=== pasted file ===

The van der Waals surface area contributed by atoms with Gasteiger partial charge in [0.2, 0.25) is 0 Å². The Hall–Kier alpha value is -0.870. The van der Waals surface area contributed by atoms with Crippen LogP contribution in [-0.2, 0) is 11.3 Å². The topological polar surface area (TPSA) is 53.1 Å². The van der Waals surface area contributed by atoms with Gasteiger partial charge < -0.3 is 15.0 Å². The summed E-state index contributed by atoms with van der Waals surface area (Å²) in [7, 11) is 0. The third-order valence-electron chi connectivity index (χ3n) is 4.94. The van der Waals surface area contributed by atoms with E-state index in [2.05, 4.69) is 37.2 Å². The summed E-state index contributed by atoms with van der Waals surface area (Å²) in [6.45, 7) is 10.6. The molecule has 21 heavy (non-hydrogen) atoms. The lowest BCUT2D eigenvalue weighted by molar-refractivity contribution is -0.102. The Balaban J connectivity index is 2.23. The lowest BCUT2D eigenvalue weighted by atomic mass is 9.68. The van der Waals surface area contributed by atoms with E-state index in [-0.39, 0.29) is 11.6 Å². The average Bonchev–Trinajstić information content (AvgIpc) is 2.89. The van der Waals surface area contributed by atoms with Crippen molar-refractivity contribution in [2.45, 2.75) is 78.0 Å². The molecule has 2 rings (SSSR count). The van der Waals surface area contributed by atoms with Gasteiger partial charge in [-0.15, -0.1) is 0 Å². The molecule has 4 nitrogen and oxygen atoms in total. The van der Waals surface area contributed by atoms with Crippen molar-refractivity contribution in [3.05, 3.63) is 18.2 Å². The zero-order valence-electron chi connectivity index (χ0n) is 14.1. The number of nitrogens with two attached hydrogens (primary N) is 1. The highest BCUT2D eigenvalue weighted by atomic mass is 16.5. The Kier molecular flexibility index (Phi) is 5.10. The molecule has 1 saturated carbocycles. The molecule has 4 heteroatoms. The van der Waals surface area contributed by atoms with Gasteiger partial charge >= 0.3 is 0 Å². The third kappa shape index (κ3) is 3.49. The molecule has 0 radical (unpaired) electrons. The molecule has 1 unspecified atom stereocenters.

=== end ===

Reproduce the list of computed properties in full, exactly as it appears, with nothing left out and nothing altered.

The van der Waals surface area contributed by atoms with Gasteiger partial charge in [0.2, 0.25) is 0 Å². The Hall–Kier alpha value is -0.870. The van der Waals surface area contributed by atoms with Crippen LogP contribution in [-0.2, 0) is 11.3 Å². The topological polar surface area (TPSA) is 53.1 Å². The van der Waals surface area contributed by atoms with Gasteiger partial charge < -0.3 is 15.0 Å². The summed E-state index contributed by atoms with van der Waals surface area (Å²) in [7, 11) is 0. The third-order valence-electron chi connectivity index (χ3n) is 4.94. The van der Waals surface area contributed by atoms with E-state index in [2.05, 4.69) is 37.2 Å². The summed E-state index contributed by atoms with van der Waals surface area (Å²) in [6.45, 7) is 10.6. The molecule has 21 heavy (non-hydrogen) atoms. The lowest BCUT2D eigenvalue weighted by molar-refractivity contribution is -0.102. The Balaban J connectivity index is 2.23. The lowest BCUT2D eigenvalue weighted by atomic mass is 9.68. The van der Waals surface area contributed by atoms with E-state index in [-0.39, 0.29) is 11.6 Å². The average Bonchev–Trinajstić information content (AvgIpc) is 2.89. The van der Waals surface area contributed by atoms with Crippen molar-refractivity contribution in [2.45, 2.75) is 78.0 Å². The molecule has 2 rings (SSSR count). The van der Waals surface area contributed by atoms with Gasteiger partial charge in [-0.15, -0.1) is 0 Å². The molecule has 4 nitrogen and oxygen atoms in total. The van der Waals surface area contributed by atoms with Crippen molar-refractivity contribution in [3.05, 3.63) is 18.2 Å². The zero-order valence-electron chi connectivity index (χ0n) is 14.1. The number of nitrogens with two attached hydrogens (primary N) is 1. The highest BCUT2D eigenvalue weighted by atomic mass is 16.5. The Kier molecular flexibility index (Phi) is 5.10. The molecule has 1 saturated carbocycles. The molecule has 4 heteroatoms. The van der Waals surface area contributed by atoms with Gasteiger partial charge >= 0.3 is 0 Å². The third kappa shape index (κ3) is 3.49. The molecule has 0 radical (unpaired) electrons. The molecule has 1 unspecified atom stereocenters.